Thursday, September 27, 2012


Erev Shabbos Kodesh Parshas Ha’azinu/Succos
12 Tishrei 5773/September 28, 2012

According to today’s second leading knowledge authority, Wikipedia, (the number one leader is cha-cha), “Betta is a large genus of small, often colorful, freshwater ray-finned fishes in the gourami family.” But a few years ago there was a Betta fish in the Staum family (the gourami’s never complained to us about it).
The fish was a gift given to our then 3 year old son Shalom by his friend Yoel Weinraub who had two of them. Betta fish are not too fond of each other so it’s best to keep them apart (sounds like your house?) and so we adopted Mr. Betta, who we fondly called “Fisha B’av”.
We didn’t think Fisha B’av would last all that long, especially in his 2 inch by 2 inch tank which he practically filled. But somehow, as fish years go, he had arichas yamim (longevity) and remained with us for over two years. When we went away for Shabbos and Yom Tov we had no choice but to take F.B. with us. So while I drove, instead of a coffee or a soda in the cup holder next to me, F.B. would swim around in his mini tank. When we arrived at our destination F.B. came in with us and was deposited on a dresser for the duration of our stay.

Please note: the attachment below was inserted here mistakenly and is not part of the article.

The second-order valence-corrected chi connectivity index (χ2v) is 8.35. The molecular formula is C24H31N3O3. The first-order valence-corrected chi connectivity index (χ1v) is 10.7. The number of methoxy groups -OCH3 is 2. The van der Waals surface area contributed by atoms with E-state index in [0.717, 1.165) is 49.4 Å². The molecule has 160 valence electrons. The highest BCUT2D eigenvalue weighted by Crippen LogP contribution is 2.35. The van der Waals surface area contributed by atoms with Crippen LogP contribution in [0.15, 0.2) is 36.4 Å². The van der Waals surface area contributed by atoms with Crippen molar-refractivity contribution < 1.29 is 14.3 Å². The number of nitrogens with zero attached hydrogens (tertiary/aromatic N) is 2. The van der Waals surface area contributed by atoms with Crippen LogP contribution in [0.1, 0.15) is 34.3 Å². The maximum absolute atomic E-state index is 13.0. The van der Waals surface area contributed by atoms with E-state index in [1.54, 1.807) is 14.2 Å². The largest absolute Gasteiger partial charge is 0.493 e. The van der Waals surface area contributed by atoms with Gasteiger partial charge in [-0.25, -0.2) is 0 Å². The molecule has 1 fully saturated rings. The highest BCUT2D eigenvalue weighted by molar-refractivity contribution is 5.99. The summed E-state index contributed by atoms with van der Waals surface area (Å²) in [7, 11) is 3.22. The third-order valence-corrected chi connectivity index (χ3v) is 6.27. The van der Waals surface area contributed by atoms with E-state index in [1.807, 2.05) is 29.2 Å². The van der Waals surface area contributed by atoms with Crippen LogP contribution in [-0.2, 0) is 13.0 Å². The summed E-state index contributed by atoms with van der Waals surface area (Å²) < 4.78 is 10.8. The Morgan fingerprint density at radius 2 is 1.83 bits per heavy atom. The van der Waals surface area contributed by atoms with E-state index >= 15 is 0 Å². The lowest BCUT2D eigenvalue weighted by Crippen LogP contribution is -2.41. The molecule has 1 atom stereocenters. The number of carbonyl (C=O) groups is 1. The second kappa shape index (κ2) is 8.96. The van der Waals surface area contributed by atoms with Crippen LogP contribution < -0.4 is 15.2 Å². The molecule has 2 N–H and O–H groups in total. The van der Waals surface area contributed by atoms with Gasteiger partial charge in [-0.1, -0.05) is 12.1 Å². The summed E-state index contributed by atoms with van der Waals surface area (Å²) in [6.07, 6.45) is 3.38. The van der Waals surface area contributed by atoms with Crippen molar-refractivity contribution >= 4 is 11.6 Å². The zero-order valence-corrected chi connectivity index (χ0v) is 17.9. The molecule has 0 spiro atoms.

One Pesach morning while visiting my in-laws in Lakewood, I was getting ready to leave for shul when I heard a shriek erupt from upstairs. I ran upstairs to see Shalom standing next to the dresser with a look of horror on his face. The tank was overturned and F.B. was nowhere to be found. What’s more, at the time Shalom often confused his words and he kept repeating “I did it by purpose! I did it by purpose!” This was no time to point fingers. It was time for an immediate ‘bedikas Fisha B’av’. The story does have a happy ending (for Shalom that is). I found F.B. lying on the floor underneath the dresser. I quickly filled his tank and deposited him back inside, where he immediately sprang back to life without any CPR or mouth-to-mouth necessary.
The succos-huts that we move into for the seven day holiday are much smaller than our homes and we give up many amenities and conveniences to be there. Yet there is a sense of jovial tranquility that permeates the succah.
The succah reminds us that no matter where we are in the world, ultimately our only real protection comes from Above. Sometimes we may think that if only we can escape the confining succah and run into the world beyond the s’chach there we will find excitement and fun. Perhaps that is true, but the cost of such an escape is a forfeiture of life itself.
It’s no coincidence that the holiday which celebrates leaving our homes and placing ourselves at the mercy of G-d’s elements, is also the holiday of joy. It’s the joy of being home, even when we are far from home.

Shabbat Shalom & Good Shabbos
Chag Sameiach & Freilichen Yom Tov,
   R’ Dani and Chani Staum

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